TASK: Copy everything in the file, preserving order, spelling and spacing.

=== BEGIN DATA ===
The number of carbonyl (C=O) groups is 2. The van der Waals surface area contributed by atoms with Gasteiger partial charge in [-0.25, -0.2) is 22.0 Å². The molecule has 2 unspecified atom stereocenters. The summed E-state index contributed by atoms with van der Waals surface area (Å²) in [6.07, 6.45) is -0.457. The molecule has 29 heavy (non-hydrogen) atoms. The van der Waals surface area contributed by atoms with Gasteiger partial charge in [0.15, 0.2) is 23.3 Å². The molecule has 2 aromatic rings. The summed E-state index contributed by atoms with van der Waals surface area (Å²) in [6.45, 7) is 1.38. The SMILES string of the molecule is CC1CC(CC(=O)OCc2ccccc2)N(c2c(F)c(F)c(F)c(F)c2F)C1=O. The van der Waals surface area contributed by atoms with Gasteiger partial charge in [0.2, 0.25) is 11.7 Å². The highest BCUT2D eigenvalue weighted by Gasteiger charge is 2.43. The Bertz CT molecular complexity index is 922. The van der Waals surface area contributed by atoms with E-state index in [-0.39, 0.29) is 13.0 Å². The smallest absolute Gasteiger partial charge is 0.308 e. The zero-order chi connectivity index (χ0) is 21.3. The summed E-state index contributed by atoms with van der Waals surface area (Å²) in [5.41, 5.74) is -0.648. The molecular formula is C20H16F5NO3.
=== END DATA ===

The number of carbonyl (C=O) groups is 2. The van der Waals surface area contributed by atoms with Gasteiger partial charge in [-0.25, -0.2) is 22.0 Å². The molecule has 2 unspecified atom stereocenters. The summed E-state index contributed by atoms with van der Waals surface area (Å²) in [6.07, 6.45) is -0.457. The molecule has 29 heavy (non-hydrogen) atoms. The van der Waals surface area contributed by atoms with Gasteiger partial charge in [0.15, 0.2) is 23.3 Å². The molecule has 2 aromatic rings. The summed E-state index contributed by atoms with van der Waals surface area (Å²) in [6.45, 7) is 1.38. The SMILES string of the molecule is CC1CC(CC(=O)OCc2ccccc2)N(c2c(F)c(F)c(F)c(F)c2F)C1=O. The van der Waals surface area contributed by atoms with Gasteiger partial charge in [0.2, 0.25) is 11.7 Å². The highest BCUT2D eigenvalue weighted by Gasteiger charge is 2.43. The Bertz CT molecular complexity index is 922. The van der Waals surface area contributed by atoms with E-state index in [-0.39, 0.29) is 13.0 Å². The smallest absolute Gasteiger partial charge is 0.308 e. The zero-order chi connectivity index (χ0) is 21.3. The summed E-state index contributed by atoms with van der Waals surface area (Å²) in [5.41, 5.74) is -0.648. The molecular formula is C20H16F5NO3.